Ysenda Maxtone Graham

How to get rid of your saggy tattoo

Sagging angels, wilting lilies, drooping lines from love sonnets, withered swallows, flaccid snakes, limp dragons, shrivelled babies’ names: this will be the view inside the British bathroom, and at the British seaside, and in British hospital beds and morgues, in 2060, when today’s tattoo-wearers now in their prime will be in their seventies and eighties. 

Hell is a heat pump

‘So, as Rishi Sunak has announced that we’re now allowed to keep installing new gas boilers till 2035, and they last about 15 years, that means I’ll be able to keep a gas boiler till 2050, so I might even be allowed to die with a gas boiler still going in my house, and may

Why are cathedrals cutting ties with choral schools?

There’s worrying news for all who care about the incomparable cultural phenomenon that is the singing of choral evensong in British cathedrals every day of the week. Canterbury cathedral announced in March that it’s cutting ties with its local independent choir school, St Edmund’s, ending a happy relationship that has lasted for 50 years. St

A vision of what it means to be blind

To give us a sense of precisely how blind Selina Mills is she asks us to cover our right eye completely with our right hand and put a fist up in front of our left eye, so it blocks our central sight. ‘Now imagine the remaining sight is murky and blurry, as if covered in

The disappointing truth about Aperol spritz

I’m in Tuscany, where the piazzas glow orange at dusk, not only from the sunsets but also from the profusion of Aperol spritz. The bright orange drink has exploded in popularity in the past five years. Everyone’s drinking it: young women, middle-aged couples, groups of wrinkly tanned men, all sucking from straws sticking out of

A last-minute escape from the Holocaust

At the beginning of his profoundly moving memoir of his grandparents, parents, the Holocaust and the Gulag, Daniel Finkelstein writes: This the story of how my family took a journey which ended happily in Hendon, eating crusty bread rolls with butter in the café near the M1, but on the way took a detour through

The sadness of Britain’s seaside resorts

Now the exhilaration kicks in, the lightness of heart, a joyfulness surging along the warmed blood vessels and tingling extremities: every cell feels as if charged with new life. There has been a ritual, a sacrifice, an offering to the waves of flesh and pain, and in return, there is restoration, life given back. Thus

The lost shepherds

40 min listen

On the podcast this week: In his cover piece for the magazine, journalist Dan Hitchens examines whether Archbishop Justin Welby and Pope Francis can heal the divisions threatening to tear apart the Church of England and the Catholic Church. He is joined by Telegraph columnist Tim Stanley to ask whether these two men – once heralded as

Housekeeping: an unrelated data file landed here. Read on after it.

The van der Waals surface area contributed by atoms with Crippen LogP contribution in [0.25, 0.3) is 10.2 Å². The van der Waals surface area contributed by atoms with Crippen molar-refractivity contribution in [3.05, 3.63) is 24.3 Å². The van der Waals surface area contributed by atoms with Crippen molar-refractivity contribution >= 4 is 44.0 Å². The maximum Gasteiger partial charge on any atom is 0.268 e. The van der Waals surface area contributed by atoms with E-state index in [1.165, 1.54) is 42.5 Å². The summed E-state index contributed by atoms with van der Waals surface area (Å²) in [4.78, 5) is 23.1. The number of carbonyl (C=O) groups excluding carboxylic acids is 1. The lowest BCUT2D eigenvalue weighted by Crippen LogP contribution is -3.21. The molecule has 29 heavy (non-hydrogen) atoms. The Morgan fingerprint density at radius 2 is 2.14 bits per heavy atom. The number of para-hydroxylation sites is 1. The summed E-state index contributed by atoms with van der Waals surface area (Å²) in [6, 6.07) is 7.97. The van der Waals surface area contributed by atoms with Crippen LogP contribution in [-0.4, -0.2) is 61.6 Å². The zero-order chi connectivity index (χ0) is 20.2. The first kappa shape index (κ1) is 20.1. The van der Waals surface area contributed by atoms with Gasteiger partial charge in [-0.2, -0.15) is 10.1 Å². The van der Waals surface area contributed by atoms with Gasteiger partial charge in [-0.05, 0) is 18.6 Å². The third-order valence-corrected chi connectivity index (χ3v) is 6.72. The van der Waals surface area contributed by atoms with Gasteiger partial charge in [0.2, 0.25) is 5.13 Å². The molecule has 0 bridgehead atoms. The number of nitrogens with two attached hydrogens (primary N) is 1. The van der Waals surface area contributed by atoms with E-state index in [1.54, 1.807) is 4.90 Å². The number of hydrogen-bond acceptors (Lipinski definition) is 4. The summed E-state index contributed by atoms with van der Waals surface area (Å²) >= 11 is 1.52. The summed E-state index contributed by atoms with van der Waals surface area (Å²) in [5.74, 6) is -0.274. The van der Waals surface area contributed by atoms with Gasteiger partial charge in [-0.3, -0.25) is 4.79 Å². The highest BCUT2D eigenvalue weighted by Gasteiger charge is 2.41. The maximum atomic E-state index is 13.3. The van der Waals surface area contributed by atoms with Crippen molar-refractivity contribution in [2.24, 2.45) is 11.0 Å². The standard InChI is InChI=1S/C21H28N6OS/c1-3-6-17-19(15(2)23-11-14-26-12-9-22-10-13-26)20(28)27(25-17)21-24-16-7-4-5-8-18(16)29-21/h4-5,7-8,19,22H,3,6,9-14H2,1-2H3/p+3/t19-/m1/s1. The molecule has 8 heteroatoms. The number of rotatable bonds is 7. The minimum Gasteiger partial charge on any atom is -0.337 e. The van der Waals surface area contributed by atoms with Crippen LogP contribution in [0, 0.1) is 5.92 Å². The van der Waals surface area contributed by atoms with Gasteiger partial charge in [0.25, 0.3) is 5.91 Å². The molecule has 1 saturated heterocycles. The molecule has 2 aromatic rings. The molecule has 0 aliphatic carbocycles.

Help! I’m trapped in a 15-minute city

It’s a nasty moment when you receive a letter informing you that a fortnight ago, at a specific number of minutes past an hour, your car was photographed turning into a side road which, at the time, you had no idea you weren’t allowed to turn into.   You vaguely recall the junction. There was no

Is Putin winning?

37 min listen

This week: Is Putin winning? In his cover piece for the magazine, historian and author Peter Frankopan says that Russia is reshaping the world in its favour by cultivating an anti-Western alliance of nations. He is joined by Ukrainian journalist – and author of The Spectator’s Ukraine In Focus newsletter – Svitlana Morenets, to discuss whether this

My search for London’s cheapest flat

Maternal nocturnal worry number 57a: how are our offspring going to get their toes on any rung of the property ladder if they want to carry on living in London? I’m sure thousands of us mothers of young adults lie awake at 2.30 a.m. contemplating the fact that a one-bedroom flat in Leytonstone now costs

Will shoe-polishing be given the boot for good?

As I digest the news that Kiwi are ceasing the sale of its shoe polish in the UK, due to plummeting demand in the age of trainers, I find myself in mourning chiefly for the tin. What will the ritual of shoe-polishing feel like when it no longer starts with the thumb-against-index-finger rub of the

The puppetry renaissance

Advance ticket sales for My Neighbour Totoro, the Royal Shakespeare Company’s current production running till mid-January, beat all Barbican box-office records. I went on a rainy weekday evening last month, and the place was heaving with Hayao Miyazaki fans of all ages, lots of them clutching furry Totoros they’d bought in the theatre shop.  It’s

The etiquette of canapés

Canapés are one of life’s delights and surprises – surprises because drinks party invitations usually give nothing away. Perhaps because ‘nibbles’ is such a hideous word, or perhaps just because of invitation convention, hosts tend simply to put ‘Drinks, 6.30 to 8.30’ on the Paperless Post card. So you arrive with no idea whether you’re

At sea: can Sunak navigate the migrant crisis?

36 min listen

On this week’s podcast: Can Rishi Sunak steady the ship? Patrick O’Flynn argues in his cover piece for The Spectator that the asylum system is broken. He is joined by Sunder Katwala, director of the think tank British Future, to consider what potential solutions are open to the Prime Minister to solve the small boats crisis (00:52).